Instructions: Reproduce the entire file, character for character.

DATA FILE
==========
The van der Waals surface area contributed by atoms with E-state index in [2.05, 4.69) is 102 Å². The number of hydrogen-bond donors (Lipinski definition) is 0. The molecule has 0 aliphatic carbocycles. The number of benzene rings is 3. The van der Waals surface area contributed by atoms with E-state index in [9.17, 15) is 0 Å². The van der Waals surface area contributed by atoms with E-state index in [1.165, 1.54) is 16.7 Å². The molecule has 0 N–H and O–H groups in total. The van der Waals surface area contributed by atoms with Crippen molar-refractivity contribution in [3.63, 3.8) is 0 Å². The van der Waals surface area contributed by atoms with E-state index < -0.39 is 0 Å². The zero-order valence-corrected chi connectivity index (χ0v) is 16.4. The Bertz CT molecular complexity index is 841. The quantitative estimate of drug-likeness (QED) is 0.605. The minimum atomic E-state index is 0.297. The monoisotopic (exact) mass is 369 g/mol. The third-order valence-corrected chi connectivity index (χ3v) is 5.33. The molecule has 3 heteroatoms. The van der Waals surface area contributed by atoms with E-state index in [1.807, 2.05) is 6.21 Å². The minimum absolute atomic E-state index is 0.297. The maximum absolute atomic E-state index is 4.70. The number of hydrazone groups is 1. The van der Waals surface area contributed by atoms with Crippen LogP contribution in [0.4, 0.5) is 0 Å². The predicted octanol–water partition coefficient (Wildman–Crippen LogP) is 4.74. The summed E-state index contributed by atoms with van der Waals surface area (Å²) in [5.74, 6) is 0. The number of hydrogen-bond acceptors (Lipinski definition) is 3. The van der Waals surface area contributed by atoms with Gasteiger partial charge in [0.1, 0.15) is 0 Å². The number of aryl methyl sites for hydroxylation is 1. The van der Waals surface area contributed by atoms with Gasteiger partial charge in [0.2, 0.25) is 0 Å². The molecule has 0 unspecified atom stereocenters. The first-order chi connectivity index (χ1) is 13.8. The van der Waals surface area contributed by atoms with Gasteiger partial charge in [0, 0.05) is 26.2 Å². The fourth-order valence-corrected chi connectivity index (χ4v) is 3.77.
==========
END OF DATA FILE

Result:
The van der Waals surface area contributed by atoms with E-state index in [2.05, 4.69) is 102 Å². The number of hydrogen-bond donors (Lipinski definition) is 0. The molecule has 0 aliphatic carbocycles. The number of benzene rings is 3. The van der Waals surface area contributed by atoms with E-state index in [9.17, 15) is 0 Å². The van der Waals surface area contributed by atoms with E-state index in [1.165, 1.54) is 16.7 Å². The molecule has 0 N–H and O–H groups in total. The van der Waals surface area contributed by atoms with Crippen molar-refractivity contribution in [3.63, 3.8) is 0 Å². The van der Waals surface area contributed by atoms with E-state index < -0.39 is 0 Å². The zero-order valence-corrected chi connectivity index (χ0v) is 16.4. The Bertz CT molecular complexity index is 841. The quantitative estimate of drug-likeness (QED) is 0.605. The minimum atomic E-state index is 0.297. The monoisotopic (exact) mass is 369 g/mol. The third-order valence-corrected chi connectivity index (χ3v) is 5.33. The molecule has 3 heteroatoms. The van der Waals surface area contributed by atoms with E-state index in [1.807, 2.05) is 6.21 Å². The minimum absolute atomic E-state index is 0.297. The maximum absolute atomic E-state index is 4.70. The number of hydrazone groups is 1. The van der Waals surface area contributed by atoms with Crippen LogP contribution in [0.4, 0.5) is 0 Å². The predicted octanol–water partition coefficient (Wildman–Crippen LogP) is 4.74. The summed E-state index contributed by atoms with van der Waals surface area (Å²) in [5.74, 6) is 0. The number of hydrogen-bond acceptors (Lipinski definition) is 3. The van der Waals surface area contributed by atoms with Gasteiger partial charge in [0.1, 0.15) is 0 Å². The number of aryl methyl sites for hydroxylation is 1. The van der Waals surface area contributed by atoms with Gasteiger partial charge in [0.2, 0.25) is 0 Å². The molecule has 0 unspecified atom stereocenters. The first-order chi connectivity index (χ1) is 13.8. The van der Waals surface area contributed by atoms with Gasteiger partial charge in [0, 0.05) is 26.2 Å². The fourth-order valence-corrected chi connectivity index (χ4v) is 3.77.